As a non-British Leftist millennial, I was very happy with Corbyn’s election for Labour’s leadership. I was even more excited when he was reelected after the challenge from the majority of his own parliamentary party. Why? Well, for many non-British European Socialists like myself, Tony Blair had moved the party so far to the Right, emulating so many of the tropes brandished by the Conservatives, that it felt like the Left had been dealt a kiss of death in Britain. I mean, no Tory PM would have been more supportive of the American invasion of Iraq than Blair himself.
Corbyn appeared to be a welcome tonic – a sign that the base of the Labour Party wanted to go back to its Socialist core values. His promise to bring about a new kind of politics was also refreshing, in a British political reality so stale and far-removed it felt like an episode of Dad’s Army about a packet of crisps gone off. I was willing to give him time, as such radical change takes time, but how could he possibly fail?
Corbyn’s base seemed energised, the country had been ravaged by years of Tory austerity that had done nothing but widen the gap between the poorest and the richest in society, and with a political civil war splitting the Government and its backbenchers apart because they cannot agree on how damaging they want Brexit to be, Corbyn’s Labour had the road to power wide open.
And yet, despite all this, Corbyn has failed.
Labour is pulling rabbits out of a xenophobic UKIP hat
Anyone with a basic interest in UK politics knows full well what Labour’s position is regarding Brexit: to have no position. Like the multi-armed Shiva, the Hindu God of Destruction, Labour has been dancing in a circle of chaos created by the calamitous Brexit referendum result, grasping at political straws as a ring of fire burns all around them. Rather than taking a clear, unapologetic stance, their hope seems to be that by standing for nothing, voters from both sides will flock to them instead of getting swallowed by the Tories greed-is-good typhoon.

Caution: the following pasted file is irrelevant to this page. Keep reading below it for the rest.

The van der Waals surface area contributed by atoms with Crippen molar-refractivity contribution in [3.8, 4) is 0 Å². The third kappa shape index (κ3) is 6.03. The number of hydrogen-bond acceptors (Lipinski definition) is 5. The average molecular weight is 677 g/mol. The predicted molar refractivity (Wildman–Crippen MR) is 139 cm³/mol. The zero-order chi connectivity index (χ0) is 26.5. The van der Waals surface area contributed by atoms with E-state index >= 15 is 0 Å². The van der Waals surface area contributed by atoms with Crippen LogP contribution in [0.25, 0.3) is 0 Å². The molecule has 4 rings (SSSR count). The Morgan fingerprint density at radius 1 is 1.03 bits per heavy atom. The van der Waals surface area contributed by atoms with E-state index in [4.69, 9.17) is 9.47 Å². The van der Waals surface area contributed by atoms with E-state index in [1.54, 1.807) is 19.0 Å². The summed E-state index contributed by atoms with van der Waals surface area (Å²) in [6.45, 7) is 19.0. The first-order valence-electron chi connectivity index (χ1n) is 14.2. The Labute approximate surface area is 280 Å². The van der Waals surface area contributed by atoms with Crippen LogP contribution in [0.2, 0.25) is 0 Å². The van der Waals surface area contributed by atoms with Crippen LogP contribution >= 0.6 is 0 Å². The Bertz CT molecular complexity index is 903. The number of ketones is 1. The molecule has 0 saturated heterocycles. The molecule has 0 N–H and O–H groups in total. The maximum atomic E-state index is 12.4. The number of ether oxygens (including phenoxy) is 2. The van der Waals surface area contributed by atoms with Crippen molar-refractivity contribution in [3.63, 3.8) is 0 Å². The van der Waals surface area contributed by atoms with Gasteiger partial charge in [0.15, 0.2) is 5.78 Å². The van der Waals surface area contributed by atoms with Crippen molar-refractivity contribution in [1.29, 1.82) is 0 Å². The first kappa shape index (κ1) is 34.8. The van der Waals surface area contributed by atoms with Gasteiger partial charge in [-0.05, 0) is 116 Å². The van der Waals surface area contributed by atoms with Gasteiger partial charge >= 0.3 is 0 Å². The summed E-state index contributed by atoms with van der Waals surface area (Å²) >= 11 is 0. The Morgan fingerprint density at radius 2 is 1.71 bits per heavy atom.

In doing so, the Labour Party occasionally throws a biscuit to anyone watching, sometimes from the Left, sometimes from the Right. For example – their wish to put an end to hospital parking charges for NHS staff in England. That is something that most people on the Left will happily support. How unoriginal and sad, however, that such policy is taken directly from the Scottish National Party who have already enacted this in Scotland, except for those hospitals being operated under Labour-negotiated PFIs.
However, what worries me about Labour is not the policies it steals from the SNP or from the Greens, but rather when it starts using UKIP’s xenophobic rhetoric in order to appeal to the anti-immigration sentiment rife in the working-class communities of, particularly, Northern England, where for decades now they have been fed a slow, poisonous drip of lies and immigrant-blaming bile provided to them by the Tories and their friends in the press.
This is all too clear in Barry Gardiner’s (Shadow Secretary of State for International Trade) recent contribution to the BBC’s Politics Live, in which he spread the lie that immigrants have been responsible for undercutting UK wages. Yes, a Labour politician blaming workers for the exploitation they suffer – unfortunately, you can’t make this up because it’s reality. See the clip for yourself:
Recent, independent research has categorically stated that immigration has had a positive fiscal impact in the UK, not to speak to all the other social and cultural benefits that come from the interaction between different people. Barry Gardiner and, by extension, the Labour Party, should be attacking the UK laws that permit the exploitation of workers, rather than attacking those people being exploited. Their struggles should be every Socialist’s struggle – that is what solidarity means.
Corbyn’s Labour is damaging actual labourers
Not only is the Labour Party now using the same party tricks of the Far-Right, in a desperate attempt to gain some voters, but their non-stance on Brexit is allowing Theresa May to put an end to freedom of movement, hence curtailing the rights and freedoms of… workers. The same workers who, no matter where they were born, should be backed by Labour, not stabbed in the back.